What did you do this past weekend? This seemingly simple question can bring panic and frustration for many bisexual women of color in the workplace and at learning institutions.
Although we all work at different types of jobs; be it as a librarian, farm worker, health care provider, retail cashier, bus driver, or a scientist we all spend 8 to 10 hours days at “ Don’t Ask Don’t Tell” repealed spaces; spaces where silence, neglect and isolation towards bisexuals are still part of the normative culture. Though many of these spaces claim to be LGBT welcoming or equal opportunity employers, we bisexual women of color often can not share with our co-workers, supervisors, or classmates about our bi community volunteer work, the online and offline support groups we lead, the genders of our partner(s), or the bi community event we went to this past weekend. This culture of silence adds to our depression, triggers our PTSD, impacts our workplace and school work performance and often lead us to suicidal thoughts and attempts.
In the Center for American Progress Workplace Discrimination Series, Faith Cheltenham, President of BiNetUSA who is also a black bisexual woman shared: “It is unfair that so many bisexual women like me have to choose between being visible and being safe at work. It’s unjust that so many LGBTQ people have to choose between being employed and being open in their identity.”
Robyn Ochs, bisexual activist and public speaker said: “Another factor directly affecting bisexuals’ experiences of oppression is the invisibility of our particular minority population. We have to deal with the constant visibility of those of our identity categories that are visually identifiable (by the fact of sitting in a wheelchair, or because of the hue of our skin). These characteristics do not give us the option of “passing” as a member of the dominant group in order to avoid discrimination. We experience identities that are not readily apparent, such as sexual orientation or religion, differently. While not constantly identifiable, which may in certain contexts protect us from discrimination, we suffer the disadvantage of not being able to identify others like ourselves, resulting in feelings of isolation and an underestimation of our large numbers by both members of our own group and members of the dominant group. In addition, the “privilege” of passing also carries as its counterweight the onus of needing to repeatedly announce ourselves in order to avoid being misidentified, as well as feelings of guilt or discomfort when we are silent. We carry the weight of constantly having to make the decision of how and when to come out and at what cost.”
Bisexual women of color often can not get new jobs or change schools due to structural racism, sexism, cis sexism, biphobia, transphobia, poverty, immigration legal status, pension plans, disability, or lack of opportunities, yet we are not alone. We have safe Bisexual People of Color organizations* that offer online and in-person spaces that value bisexual women of color and where we can share our stories and receive support.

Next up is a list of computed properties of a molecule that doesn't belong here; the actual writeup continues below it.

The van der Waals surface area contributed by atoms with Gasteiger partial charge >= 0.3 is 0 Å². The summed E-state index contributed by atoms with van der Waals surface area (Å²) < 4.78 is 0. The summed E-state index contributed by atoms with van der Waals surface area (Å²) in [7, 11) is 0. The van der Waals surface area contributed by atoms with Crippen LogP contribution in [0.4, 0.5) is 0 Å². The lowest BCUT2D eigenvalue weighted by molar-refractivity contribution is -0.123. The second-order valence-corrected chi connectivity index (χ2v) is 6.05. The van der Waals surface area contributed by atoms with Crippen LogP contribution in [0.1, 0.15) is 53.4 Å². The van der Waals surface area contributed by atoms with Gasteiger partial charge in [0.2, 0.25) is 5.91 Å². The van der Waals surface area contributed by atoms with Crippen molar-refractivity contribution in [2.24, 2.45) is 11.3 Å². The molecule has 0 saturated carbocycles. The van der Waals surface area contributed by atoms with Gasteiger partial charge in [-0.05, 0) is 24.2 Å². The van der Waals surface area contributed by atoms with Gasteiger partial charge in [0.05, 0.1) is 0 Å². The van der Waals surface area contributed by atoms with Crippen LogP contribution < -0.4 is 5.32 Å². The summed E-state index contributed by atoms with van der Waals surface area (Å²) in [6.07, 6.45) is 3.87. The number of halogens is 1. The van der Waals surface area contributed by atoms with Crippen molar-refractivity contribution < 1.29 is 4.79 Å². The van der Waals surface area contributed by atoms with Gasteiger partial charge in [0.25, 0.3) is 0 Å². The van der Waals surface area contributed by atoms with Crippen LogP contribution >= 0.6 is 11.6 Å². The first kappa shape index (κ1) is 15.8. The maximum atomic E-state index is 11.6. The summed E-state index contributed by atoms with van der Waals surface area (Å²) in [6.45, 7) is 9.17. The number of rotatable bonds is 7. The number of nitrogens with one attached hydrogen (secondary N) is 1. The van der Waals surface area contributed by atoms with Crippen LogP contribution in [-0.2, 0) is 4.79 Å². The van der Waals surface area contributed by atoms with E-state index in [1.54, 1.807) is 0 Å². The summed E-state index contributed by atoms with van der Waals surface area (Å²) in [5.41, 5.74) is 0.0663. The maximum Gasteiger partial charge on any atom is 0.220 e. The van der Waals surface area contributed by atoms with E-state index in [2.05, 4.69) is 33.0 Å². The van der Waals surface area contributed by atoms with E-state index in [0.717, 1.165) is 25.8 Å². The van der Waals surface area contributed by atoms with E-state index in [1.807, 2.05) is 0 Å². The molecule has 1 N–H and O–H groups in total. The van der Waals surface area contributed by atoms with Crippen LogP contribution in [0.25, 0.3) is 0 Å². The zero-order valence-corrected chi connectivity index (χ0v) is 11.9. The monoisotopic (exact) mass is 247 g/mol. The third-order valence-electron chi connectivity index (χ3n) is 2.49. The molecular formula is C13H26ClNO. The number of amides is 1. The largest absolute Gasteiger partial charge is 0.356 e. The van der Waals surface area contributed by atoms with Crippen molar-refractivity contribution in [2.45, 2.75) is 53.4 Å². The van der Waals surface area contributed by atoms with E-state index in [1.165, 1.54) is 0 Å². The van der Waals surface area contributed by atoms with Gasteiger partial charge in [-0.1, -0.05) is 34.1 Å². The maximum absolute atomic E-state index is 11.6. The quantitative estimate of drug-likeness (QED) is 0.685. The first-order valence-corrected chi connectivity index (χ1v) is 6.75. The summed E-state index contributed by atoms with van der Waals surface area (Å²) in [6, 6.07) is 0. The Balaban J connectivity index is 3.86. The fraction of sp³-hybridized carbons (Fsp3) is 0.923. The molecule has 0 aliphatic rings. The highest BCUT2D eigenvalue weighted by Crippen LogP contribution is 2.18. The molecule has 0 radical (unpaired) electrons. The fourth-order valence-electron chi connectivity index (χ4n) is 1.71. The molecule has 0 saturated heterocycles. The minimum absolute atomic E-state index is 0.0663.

Bisexual People of Color organizations
- Alpha Zeta Gamma Sorority (Maryland, USA)
- Bisexual Women of Color – BIWOC ( Massachusetts, USA & Abroad)
- Bis of Colour (UK)
- BiUSTV (New York, USA)
- Center for Culture Sexuality and Spirituality (USA)
- Dojensgara (Sweden)
- Fluid by Design (New York, USA)
- LivingBi (Formerly BiWifeLife) (USA)
- Movimento de Bissexuais (Brazil)
- S.i.S.T.A.H. (New York, USA)
As Bisexual Awareness Week 2015 comes to a close we want to bear witness to that the fact that many of us must be privately bisexual especially at work or school, at least for now, while we work together for a bi safer tomorrow.
For more information regarding issues bisexuals face in the workplace please see below:
- Celebrate Bisexuality Day – What Bi Visibility Means in the Workplace by Dr. Lauren Beach, J.D.
- 6 Coming out tips for Bisexuals Work & Friends [VIDEO] by Alex Anders
- MAP Understanding Issues facing Bisexual Americans by Movement Advancement Project
- BISEXUAL PEOPLE. IN THE WORKPLACE. Practical advice for employers by Brent Chamberlain
[Image Credit: 1. Who is out at Work? retrieved from www.bivisibilityday.com , 2. Image of Boston BIWOC community members and Robyn Ochs at Boston Pride 2014.]
Gwendolyn Fougy Henry, EdM, MSLIS, is the Founder and Director of Bisexual Women of Color – BIWOC, a community organization that provides emotional support, resources and community to bisexual trans and cis women and gender non-binary people of color in Boston, MA. USA and abroad. www.biwoc.org Gwendolyn is also the Co-Founder of Bisexual Librarians Networking Group (BiLNG), a professional support group for bisexuals in the library and information science field.
Updated: September 28th, 2015
My amazing friend Gwendolyn.